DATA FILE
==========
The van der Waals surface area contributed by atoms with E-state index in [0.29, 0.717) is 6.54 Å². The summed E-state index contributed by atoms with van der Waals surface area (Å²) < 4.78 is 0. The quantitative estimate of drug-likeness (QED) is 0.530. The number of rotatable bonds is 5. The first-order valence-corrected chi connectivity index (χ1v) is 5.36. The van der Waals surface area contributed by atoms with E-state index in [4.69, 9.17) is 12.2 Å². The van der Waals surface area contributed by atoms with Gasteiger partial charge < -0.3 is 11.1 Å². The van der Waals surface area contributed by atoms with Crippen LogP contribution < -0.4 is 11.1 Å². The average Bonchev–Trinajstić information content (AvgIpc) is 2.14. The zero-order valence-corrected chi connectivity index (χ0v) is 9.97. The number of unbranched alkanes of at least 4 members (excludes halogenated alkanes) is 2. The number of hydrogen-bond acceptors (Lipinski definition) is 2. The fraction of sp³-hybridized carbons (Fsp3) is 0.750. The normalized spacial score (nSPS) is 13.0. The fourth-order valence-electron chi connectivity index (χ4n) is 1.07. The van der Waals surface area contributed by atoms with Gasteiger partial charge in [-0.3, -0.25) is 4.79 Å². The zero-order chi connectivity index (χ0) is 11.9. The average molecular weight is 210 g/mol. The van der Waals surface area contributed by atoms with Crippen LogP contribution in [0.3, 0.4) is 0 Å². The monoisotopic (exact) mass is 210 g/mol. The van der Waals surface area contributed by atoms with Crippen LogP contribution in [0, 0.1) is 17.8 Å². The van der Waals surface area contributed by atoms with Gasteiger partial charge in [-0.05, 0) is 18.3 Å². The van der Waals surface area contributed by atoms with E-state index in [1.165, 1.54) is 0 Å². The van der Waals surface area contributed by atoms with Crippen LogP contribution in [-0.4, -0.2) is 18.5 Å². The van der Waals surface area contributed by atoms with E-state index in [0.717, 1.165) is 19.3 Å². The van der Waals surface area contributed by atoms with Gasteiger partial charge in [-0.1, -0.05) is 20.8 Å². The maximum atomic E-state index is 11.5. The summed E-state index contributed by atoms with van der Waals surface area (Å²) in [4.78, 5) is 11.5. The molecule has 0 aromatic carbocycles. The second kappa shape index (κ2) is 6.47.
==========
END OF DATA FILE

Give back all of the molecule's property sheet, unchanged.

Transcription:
The van der Waals surface area contributed by atoms with E-state index in [0.29, 0.717) is 6.54 Å². The summed E-state index contributed by atoms with van der Waals surface area (Å²) < 4.78 is 0. The quantitative estimate of drug-likeness (QED) is 0.530. The number of rotatable bonds is 5. The first-order valence-corrected chi connectivity index (χ1v) is 5.36. The van der Waals surface area contributed by atoms with E-state index in [4.69, 9.17) is 12.2 Å². The van der Waals surface area contributed by atoms with Gasteiger partial charge < -0.3 is 11.1 Å². The van der Waals surface area contributed by atoms with Crippen LogP contribution < -0.4 is 11.1 Å². The average Bonchev–Trinajstić information content (AvgIpc) is 2.14. The zero-order valence-corrected chi connectivity index (χ0v) is 9.97. The number of unbranched alkanes of at least 4 members (excludes halogenated alkanes) is 2. The number of hydrogen-bond acceptors (Lipinski definition) is 2. The fraction of sp³-hybridized carbons (Fsp3) is 0.750. The normalized spacial score (nSPS) is 13.0. The fourth-order valence-electron chi connectivity index (χ4n) is 1.07. The van der Waals surface area contributed by atoms with Gasteiger partial charge in [-0.3, -0.25) is 4.79 Å². The zero-order chi connectivity index (χ0) is 11.9. The average molecular weight is 210 g/mol. The van der Waals surface area contributed by atoms with Crippen LogP contribution in [0.3, 0.4) is 0 Å². The monoisotopic (exact) mass is 210 g/mol. The van der Waals surface area contributed by atoms with Crippen LogP contribution in [0, 0.1) is 17.8 Å². The van der Waals surface area contributed by atoms with Gasteiger partial charge in [-0.05, 0) is 18.3 Å². The van der Waals surface area contributed by atoms with E-state index in [1.165, 1.54) is 0 Å². The van der Waals surface area contributed by atoms with Crippen LogP contribution in [-0.4, -0.2) is 18.5 Å². The van der Waals surface area contributed by atoms with E-state index in [0.717, 1.165) is 19.3 Å². The van der Waals surface area contributed by atoms with Gasteiger partial charge in [-0.1, -0.05) is 20.8 Å². The maximum atomic E-state index is 11.5. The summed E-state index contributed by atoms with van der Waals surface area (Å²) in [4.78, 5) is 11.5. The molecule has 0 aromatic carbocycles. The second kappa shape index (κ2) is 6.47.